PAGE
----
A.C. Green and ORM Conduct Reconciliation Event

A.C. Green and ORM Conduct Reconciliation Event

By Thomas C. Hanson
PASADENA—A.C. Green, former all-star forward for the Los Angeles Lakers of the National Basketball Association, and the Office of Reconciliation Ministries were hosts for a conference on racial reconciliation at Ambassador Auditorium Jan. 18.

The event was titled “Removing Walls/Building Bridges.” Among the 300 to 400 in attendance were church, community and political leaders.

Slide show on Martin Luther King

The event began with a 20-minute slide show on civil rights leader Martin Luther King Jr., highlighting his work as a Christian minister. Bermie Dizon, pastor of the Pasadena NewLife and Los Angeles churches, coordinated the slide show.

“Many people use Dr. King to support various causes, but forget that he was first and foremost an ordained Christian minister,” Mr. Dizon said.

Police Chief

Bernard K. Melekian, Pasa­dena police chief, spoke on “Learning to Live and Work Together in Our Cities.” He said we have made progress since the days of Dr. King, but that we still have much to do.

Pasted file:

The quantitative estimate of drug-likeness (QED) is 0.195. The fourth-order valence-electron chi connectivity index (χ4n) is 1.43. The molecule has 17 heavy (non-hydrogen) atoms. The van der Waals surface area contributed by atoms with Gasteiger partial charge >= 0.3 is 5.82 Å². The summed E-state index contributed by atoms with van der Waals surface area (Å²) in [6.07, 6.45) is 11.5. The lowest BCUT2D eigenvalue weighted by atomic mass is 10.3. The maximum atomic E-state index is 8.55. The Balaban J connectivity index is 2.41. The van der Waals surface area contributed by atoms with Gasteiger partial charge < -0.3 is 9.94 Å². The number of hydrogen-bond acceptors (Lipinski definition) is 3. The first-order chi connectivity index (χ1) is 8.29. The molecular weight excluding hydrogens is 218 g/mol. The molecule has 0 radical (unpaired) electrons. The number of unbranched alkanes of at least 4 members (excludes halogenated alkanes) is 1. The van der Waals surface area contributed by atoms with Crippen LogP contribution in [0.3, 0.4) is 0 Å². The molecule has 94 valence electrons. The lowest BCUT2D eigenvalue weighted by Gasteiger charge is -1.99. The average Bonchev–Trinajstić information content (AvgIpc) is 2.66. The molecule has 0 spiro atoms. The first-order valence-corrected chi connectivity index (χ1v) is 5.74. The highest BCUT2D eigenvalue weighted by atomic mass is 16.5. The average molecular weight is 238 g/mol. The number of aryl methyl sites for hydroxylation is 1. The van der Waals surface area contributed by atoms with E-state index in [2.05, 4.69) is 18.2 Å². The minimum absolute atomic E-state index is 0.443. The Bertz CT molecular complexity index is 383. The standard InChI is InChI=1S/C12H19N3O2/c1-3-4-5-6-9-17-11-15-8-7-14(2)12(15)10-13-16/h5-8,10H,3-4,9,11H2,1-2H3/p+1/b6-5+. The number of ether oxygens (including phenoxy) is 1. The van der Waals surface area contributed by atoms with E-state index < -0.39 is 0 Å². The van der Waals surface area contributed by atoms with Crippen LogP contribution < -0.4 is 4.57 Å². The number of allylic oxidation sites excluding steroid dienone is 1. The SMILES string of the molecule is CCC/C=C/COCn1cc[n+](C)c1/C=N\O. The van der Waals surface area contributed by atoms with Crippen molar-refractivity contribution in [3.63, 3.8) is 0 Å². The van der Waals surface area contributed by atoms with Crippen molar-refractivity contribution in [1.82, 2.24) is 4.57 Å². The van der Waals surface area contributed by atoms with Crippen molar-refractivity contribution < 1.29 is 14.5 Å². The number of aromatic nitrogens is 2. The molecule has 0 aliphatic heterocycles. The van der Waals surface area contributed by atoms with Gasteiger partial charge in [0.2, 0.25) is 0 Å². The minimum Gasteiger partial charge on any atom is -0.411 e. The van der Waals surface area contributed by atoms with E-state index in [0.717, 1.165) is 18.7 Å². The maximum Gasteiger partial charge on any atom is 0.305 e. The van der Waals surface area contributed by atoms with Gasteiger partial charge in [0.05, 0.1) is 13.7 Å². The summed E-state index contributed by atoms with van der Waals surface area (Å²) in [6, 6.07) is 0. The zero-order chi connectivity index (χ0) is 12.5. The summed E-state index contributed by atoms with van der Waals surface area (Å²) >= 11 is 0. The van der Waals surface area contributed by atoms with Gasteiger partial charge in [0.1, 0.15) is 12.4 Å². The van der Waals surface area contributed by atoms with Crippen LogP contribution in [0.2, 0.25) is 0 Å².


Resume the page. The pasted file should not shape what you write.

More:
Steps to reconciliation

Curtis May talks about Martin Luther King. [Photos by Thomas C. Hanson and Ron Grove]

Mr. May introduced a film, Masters of Invention, which highlighted inventions by African-Americans, and then explained four steps to reconciliation: confession, change, reconciliation and restitution.

  • Confession: acknowledgment of the hurtful actions of my people or myself toward other people or categories of people.
  • Repentance: turning from unloving to loving actions.
  • Reconciliation: expressing and receiving forgiveness, and pursuing intimate fellowship with previous enemies.
  • Restitution: attempting to restore what has been damaged or destroyed, not reparations.

Green, who openly professed his Christianity during his days in the NBA, introduced a film called the Final Solution that he co-produced. The film was on the life of Gerrit Wolfhaardt, a white South African paramilitary member who re­nounced his racist ways. Mr. Wolfhaardt is now a Christian minister in the United States and works in racial reconciliation causes. His son, Thabo, 26, lives in Los Angeles and attended the conference.

Question and answers

The event closed with a question and answer session conducted by A.C. Green and Mr. May. Area WCG members served as ushers. The Los Angeles Times and the Pasadena Star-News covered the event.

A.C. Green
Curtis May talks about Martin Luther King. [Photos by Thomas C. Hanson and Ron Grove]
Thabo Wolfhaardt
Actor David Lee

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